"...maybe she forgot to fill the bottles she would need."
She has not in any way suggested that her child is ever bottle fed. Everything has said has been an attempt to make us believe she always breast feeds, and so she "had to" do what she did. A large part of this matter is that lie.
Furthermore, know as well as I do that a bottle of warm sugar water would have calmed her baby down for the time needed to finish her class.
As a teacher, I guarantee you that it would have taken less time to bring the lecture to a quick conclusion than it took to do all she did. She had the obvious choice of just cutting it a few minutes short and making up the time in the next lecture. There isn't a teacher on the planet who has had to do that.
"Was the woman's breast bare or covered?"
Her comment: "...I didn't realize the degree to which people are afraid of breasts in this country and in particular, in the workplace."
She adds, "I doubt anyone saw my nipple, because I’m pretty good at covering it. But if they did, they now know that I too, a university professor, like them, have nipples. Or at least that I have one.”
About that reasoning, one of her peers, another professor, says, "Any day now, I expect a male teacher or professor to expose his bleep before students in class. After all, by Professor Pine’s impeccable compelling logic: “But if they did see my bleep, they now know that I too, a university professor, like them, have a bleep.”
One of her students, Jake Carias, 18, a sophomore from New York, was in Pine’s classroom the day she brought her daughter in and that he was okay with the [baby being in the classroom] once the professor explained the circumstances.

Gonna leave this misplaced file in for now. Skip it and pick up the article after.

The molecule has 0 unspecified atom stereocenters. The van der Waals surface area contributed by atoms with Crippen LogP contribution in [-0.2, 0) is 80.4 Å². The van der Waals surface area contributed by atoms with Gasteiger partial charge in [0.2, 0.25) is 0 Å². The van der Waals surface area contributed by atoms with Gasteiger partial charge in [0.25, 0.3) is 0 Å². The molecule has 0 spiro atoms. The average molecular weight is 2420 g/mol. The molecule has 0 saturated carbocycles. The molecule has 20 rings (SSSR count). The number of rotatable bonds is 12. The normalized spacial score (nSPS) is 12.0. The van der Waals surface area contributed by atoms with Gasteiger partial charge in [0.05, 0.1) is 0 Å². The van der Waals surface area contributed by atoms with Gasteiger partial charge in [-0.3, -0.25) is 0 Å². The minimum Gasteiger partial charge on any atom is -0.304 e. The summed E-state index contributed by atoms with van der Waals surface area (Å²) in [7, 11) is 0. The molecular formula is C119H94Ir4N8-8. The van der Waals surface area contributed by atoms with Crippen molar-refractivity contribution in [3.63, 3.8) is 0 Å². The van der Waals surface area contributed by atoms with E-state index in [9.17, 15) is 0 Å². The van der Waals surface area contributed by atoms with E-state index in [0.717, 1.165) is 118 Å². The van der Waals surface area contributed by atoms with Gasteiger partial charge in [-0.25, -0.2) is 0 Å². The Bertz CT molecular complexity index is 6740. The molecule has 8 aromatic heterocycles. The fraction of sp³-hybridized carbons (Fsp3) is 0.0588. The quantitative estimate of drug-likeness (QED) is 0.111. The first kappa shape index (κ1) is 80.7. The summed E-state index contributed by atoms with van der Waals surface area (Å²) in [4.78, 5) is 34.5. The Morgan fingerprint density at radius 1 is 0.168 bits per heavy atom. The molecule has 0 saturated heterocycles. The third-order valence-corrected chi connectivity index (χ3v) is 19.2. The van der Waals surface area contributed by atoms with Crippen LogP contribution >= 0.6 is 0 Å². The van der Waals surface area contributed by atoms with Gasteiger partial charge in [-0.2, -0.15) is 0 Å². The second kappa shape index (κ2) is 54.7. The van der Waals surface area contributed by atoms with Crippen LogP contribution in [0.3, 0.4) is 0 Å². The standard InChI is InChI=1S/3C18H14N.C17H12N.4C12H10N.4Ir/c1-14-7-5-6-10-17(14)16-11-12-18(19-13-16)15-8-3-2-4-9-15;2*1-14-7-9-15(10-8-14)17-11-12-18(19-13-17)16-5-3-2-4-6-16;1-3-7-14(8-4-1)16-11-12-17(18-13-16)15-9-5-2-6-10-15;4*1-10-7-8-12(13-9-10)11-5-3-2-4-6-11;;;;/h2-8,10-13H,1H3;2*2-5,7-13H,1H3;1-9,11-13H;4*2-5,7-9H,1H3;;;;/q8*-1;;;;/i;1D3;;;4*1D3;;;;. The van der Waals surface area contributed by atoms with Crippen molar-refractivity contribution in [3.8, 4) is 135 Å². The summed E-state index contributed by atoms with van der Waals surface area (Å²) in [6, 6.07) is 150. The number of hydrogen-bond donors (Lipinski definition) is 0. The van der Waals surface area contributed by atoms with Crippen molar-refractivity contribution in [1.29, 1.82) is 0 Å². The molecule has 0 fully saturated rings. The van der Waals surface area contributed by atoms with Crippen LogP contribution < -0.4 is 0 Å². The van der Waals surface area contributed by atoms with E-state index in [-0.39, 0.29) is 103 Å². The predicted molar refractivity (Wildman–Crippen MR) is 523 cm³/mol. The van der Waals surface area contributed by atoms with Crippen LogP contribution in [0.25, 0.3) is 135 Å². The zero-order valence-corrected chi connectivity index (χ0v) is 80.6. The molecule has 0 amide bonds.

But he adds, “I wasn’t too distracted [about the baby being there and making noise]. We’re college students. Things go on all the time. Whatever. We’ll survive.”
But when Pine started to breast-feed in the middle of the class, he said it crossed a line. “I found it unprofessional. I was appalled.”
He dropped the class.
I remind you that the name of her class is "Sex, Gender & Culture." What that means, in case you haven't yet realized it, it that the term "Sex" at the beginning of that title does NOT mean "gender," otherwise the word gender would not have been part of the title.
The university, by the way, has now taken a firm stand in the matter, characterizing her action as "unprofessional." In contract renewals that term is a death sentence, so I take she will not have a chance to repeat her action next year, and possibly even this one.
We have a right to set standards, saying what we will and will not accept in public, and schools have a duty to uphold those standards.
It is obvious that the woman did what she did to make a statement. It is also obvious that she's not too bright if she expects the public to buy the "had to" nonsense she is trying to peddle. The more she says it, the more she gets tangled up in her own falsehoods.
Posting comments requires a free account